Some Things for Currency Market Participants to Watch in 2016
January 5, 2016
Brazil, China and Russia
This trio of emerging markets comprises three-fourths of the BRIC group. Not long ago when each of these economies were performing well, the group was seen as the beneficiary in a gradual shift of economic and political influence at the expense of the Group of Seven advanced economies. 2015 was a disappointing year for each, however, and their 2016 outlooks range from ominous to uncertain. Brazil hosts the summer Olympics in August, but prospects are so dire that The Economist chose this issue for the lead story in its first issue of 2016 under the sub-title “Disaster looms for Latin America’s biggest economy.” Stagflation lies ahead. China pulled the trigger on plunging global share prices on the first trading day of the year. The government is trying to engineer an economic transition away from reliance on investment and exports toward reliance on consumption. The shift is proving more disruptive than hoped both to China and the world economy. Russia’s provocative foreign policies are inflaming geopolitical tensions in a number of hotspots and have also been associated with a domestic economic mix of recession, inflation, and extensive ruble depreciation.
At one point yesterday, the DOW had experienced its worse first session of a calendar year since the infamous 1932, when it touched a Great Depression low of 40.56, 89.5% below its high on September 3, 1929. That’s not the company one wants to keep. Fact is the market has performed in lackluster fashion for a long time. Eternal market optimists like to rationalize that the sideways trend of 2015 was an inevitable pause after the uninterrupted rally that began in March 2009. But March 2009 is a poor frame of reference. Why not focus on the January 2000 peak. From August 12, 1982 to January 14, 2000, the DOW climbed 16.9% per annum over almost 17-1/2 years. Compared to January 14, 2000, the rise has averaged 2.4% per year over almost 16 years. Both intervals represent long runs, and the difference between a return of 16.9% and one of 2.4% captures how far the image and expected economic potential of advanced economies have suffered. This blemished record, moreover, has transpired in spite of zero central bank interest rates, and 2016 will provide a test of whether the U.S. economy, unlike many others where higher interest rates were tried, can handle even mildly less accommodative monetary policy.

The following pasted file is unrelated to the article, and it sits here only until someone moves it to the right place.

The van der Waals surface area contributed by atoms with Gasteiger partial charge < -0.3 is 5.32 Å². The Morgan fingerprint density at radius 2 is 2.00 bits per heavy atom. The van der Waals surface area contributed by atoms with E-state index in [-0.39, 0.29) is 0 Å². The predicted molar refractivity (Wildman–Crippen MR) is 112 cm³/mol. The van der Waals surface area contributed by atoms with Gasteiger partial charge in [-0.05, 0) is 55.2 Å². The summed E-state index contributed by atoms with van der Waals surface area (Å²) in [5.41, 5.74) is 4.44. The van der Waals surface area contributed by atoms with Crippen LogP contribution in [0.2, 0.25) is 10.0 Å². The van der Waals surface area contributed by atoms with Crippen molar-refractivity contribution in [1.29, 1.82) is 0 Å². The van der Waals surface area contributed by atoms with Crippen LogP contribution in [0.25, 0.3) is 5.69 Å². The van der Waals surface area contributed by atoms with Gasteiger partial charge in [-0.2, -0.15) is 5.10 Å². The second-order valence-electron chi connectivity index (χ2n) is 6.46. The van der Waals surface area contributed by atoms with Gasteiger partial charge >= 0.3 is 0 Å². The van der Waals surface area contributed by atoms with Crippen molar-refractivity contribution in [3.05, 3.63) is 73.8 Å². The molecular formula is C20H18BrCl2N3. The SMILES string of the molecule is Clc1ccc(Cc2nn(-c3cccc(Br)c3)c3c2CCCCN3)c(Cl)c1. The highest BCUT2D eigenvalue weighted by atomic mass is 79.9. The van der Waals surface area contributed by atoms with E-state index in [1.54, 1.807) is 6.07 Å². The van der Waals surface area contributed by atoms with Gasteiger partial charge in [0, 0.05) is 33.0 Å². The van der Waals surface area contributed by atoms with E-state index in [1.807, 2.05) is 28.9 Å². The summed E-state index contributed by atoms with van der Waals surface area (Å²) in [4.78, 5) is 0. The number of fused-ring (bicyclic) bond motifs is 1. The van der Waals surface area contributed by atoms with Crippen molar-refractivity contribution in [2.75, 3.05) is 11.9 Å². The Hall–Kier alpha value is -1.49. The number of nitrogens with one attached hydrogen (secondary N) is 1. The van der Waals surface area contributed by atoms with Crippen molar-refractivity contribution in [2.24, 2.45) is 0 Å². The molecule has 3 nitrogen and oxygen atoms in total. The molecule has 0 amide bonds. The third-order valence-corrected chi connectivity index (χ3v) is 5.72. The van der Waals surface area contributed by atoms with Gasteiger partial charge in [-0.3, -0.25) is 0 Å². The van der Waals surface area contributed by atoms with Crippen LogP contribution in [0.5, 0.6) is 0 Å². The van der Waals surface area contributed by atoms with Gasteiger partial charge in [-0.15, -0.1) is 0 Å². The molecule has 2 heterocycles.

The U.S. Presidential Election
The Republicans and Democrats have widely different visions and policy agendas. The Republicans are breaking new ground in how to run a campaign, and it would be foolhardy to assume that 2016 will be like 1964. For what it’s worth, the dollar has performed considerably better since 1960 during times when a Democrat was president than when he was Republican. In 2008, the last year when it was certain that the country was getting a new president and when the incumbent was a lame duck, the U.S. and world economies fell completely apart. For background to that eventful collapse, go see The Big Short, which is highly entertaining and extremely informative.
How Low Can Oil Go?
After slumping 46% over the course of 2014, the same question was asked a year ago. After all, oil is a depleting resource for which there will continue to be great demand. Alas, WTI crude fell by an additional 29% in 2015. Like foreign exchange rates, oil prices often defy the logic of conventional wisdom. Governments and central banks rather universally assume that oil gradually recovers in price. Such is an essential assumption behind strategies to lift inflation back to a more desirable pace.
That would be a general price climb of 2.0% or marginally less. By contrast, consumer prices over the past three years have risen at annual rates of 0.9% in the United States, 0.8% in Japan, and 0.3% in Euroland. The most recent on-year increases are lower than those averages.
Typical Dollar Volatility
The dollar traded in a high/low range of 15.8% against the euro, 8.6% versus the yen, and 9.4% relative to sterling during 2015. The width of the EUR/USD trading band was almost identical to 15.7% in 2014, near the mean 13.7% over the past five years but below the 20.8% average band in 2006-2010. The yen’s range was below 10% for the first time among the past 10 years. Cable, as GBP/USD is known, has posted an average calendar year trading range of only 9.7% in the past four years (2012-15). That much less than the 21.9% bandwidth in the five years from 2006 through 2010.
The dollar rose 11.4% on net from end-2014 to end-2015 against the euro but gained just 0.4% relative to the yen. The appreciation during 2014 had been almost identical against the euro (13.7%) and yen (13.6%). Between end-2011 and end-2015, the dollar rose much more sharply against the yen (56.2%) than the euro (19.1%). But over the last decade since end-2015, the dollar climbed 8.8% on balance against the euro but only 1.9% against the yen. In contrast to the Fed, the Bank of Japan and ECB are expected to maintain quantitative stimulus throughout much of 2016.
Copyright 2016, Larry Greenberg. All rights reserved. No secondary distribution without express permission.